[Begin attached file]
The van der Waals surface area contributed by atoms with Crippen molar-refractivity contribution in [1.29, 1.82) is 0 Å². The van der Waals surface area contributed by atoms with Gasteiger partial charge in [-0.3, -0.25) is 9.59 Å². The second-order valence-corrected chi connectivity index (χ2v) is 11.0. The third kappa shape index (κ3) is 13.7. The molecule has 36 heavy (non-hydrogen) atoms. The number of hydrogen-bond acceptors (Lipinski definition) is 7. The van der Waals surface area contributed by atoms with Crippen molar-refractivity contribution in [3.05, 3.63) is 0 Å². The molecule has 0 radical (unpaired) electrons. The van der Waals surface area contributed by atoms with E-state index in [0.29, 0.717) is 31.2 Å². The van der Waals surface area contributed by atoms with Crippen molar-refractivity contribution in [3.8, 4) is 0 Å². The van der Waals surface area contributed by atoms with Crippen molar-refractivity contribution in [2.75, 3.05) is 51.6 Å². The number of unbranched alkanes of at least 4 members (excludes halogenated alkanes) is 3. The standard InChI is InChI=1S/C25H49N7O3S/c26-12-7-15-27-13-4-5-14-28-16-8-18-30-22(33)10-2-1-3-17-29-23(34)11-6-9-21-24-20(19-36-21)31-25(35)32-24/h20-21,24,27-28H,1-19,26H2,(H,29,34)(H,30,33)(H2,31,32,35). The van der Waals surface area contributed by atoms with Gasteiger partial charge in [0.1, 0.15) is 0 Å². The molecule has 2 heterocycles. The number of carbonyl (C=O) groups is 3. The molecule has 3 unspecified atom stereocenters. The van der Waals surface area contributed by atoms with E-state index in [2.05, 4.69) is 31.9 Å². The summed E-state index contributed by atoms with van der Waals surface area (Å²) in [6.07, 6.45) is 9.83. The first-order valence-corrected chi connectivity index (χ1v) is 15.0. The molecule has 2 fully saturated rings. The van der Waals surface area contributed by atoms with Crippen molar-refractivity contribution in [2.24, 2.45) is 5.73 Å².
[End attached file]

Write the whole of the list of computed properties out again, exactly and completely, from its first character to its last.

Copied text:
The van der Waals surface area contributed by atoms with Crippen molar-refractivity contribution in [1.29, 1.82) is 0 Å². The van der Waals surface area contributed by atoms with Gasteiger partial charge in [-0.3, -0.25) is 9.59 Å². The second-order valence-corrected chi connectivity index (χ2v) is 11.0. The third kappa shape index (κ3) is 13.7. The molecule has 36 heavy (non-hydrogen) atoms. The number of hydrogen-bond acceptors (Lipinski definition) is 7. The van der Waals surface area contributed by atoms with Crippen molar-refractivity contribution in [3.05, 3.63) is 0 Å². The molecule has 0 radical (unpaired) electrons. The van der Waals surface area contributed by atoms with E-state index in [0.29, 0.717) is 31.2 Å². The van der Waals surface area contributed by atoms with Crippen molar-refractivity contribution in [3.8, 4) is 0 Å². The van der Waals surface area contributed by atoms with Crippen molar-refractivity contribution in [2.75, 3.05) is 51.6 Å². The number of unbranched alkanes of at least 4 members (excludes halogenated alkanes) is 3. The standard InChI is InChI=1S/C25H49N7O3S/c26-12-7-15-27-13-4-5-14-28-16-8-18-30-22(33)10-2-1-3-17-29-23(34)11-6-9-21-24-20(19-36-21)31-25(35)32-24/h20-21,24,27-28H,1-19,26H2,(H,29,34)(H,30,33)(H2,31,32,35). The van der Waals surface area contributed by atoms with Gasteiger partial charge in [0.1, 0.15) is 0 Å². The molecule has 2 heterocycles. The number of carbonyl (C=O) groups is 3. The molecule has 3 unspecified atom stereocenters. The van der Waals surface area contributed by atoms with E-state index in [2.05, 4.69) is 31.9 Å². The summed E-state index contributed by atoms with van der Waals surface area (Å²) in [6.07, 6.45) is 9.83. The first-order valence-corrected chi connectivity index (χ1v) is 15.0. The molecule has 2 fully saturated rings. The van der Waals surface area contributed by atoms with Crippen molar-refractivity contribution in [2.24, 2.45) is 5.73 Å².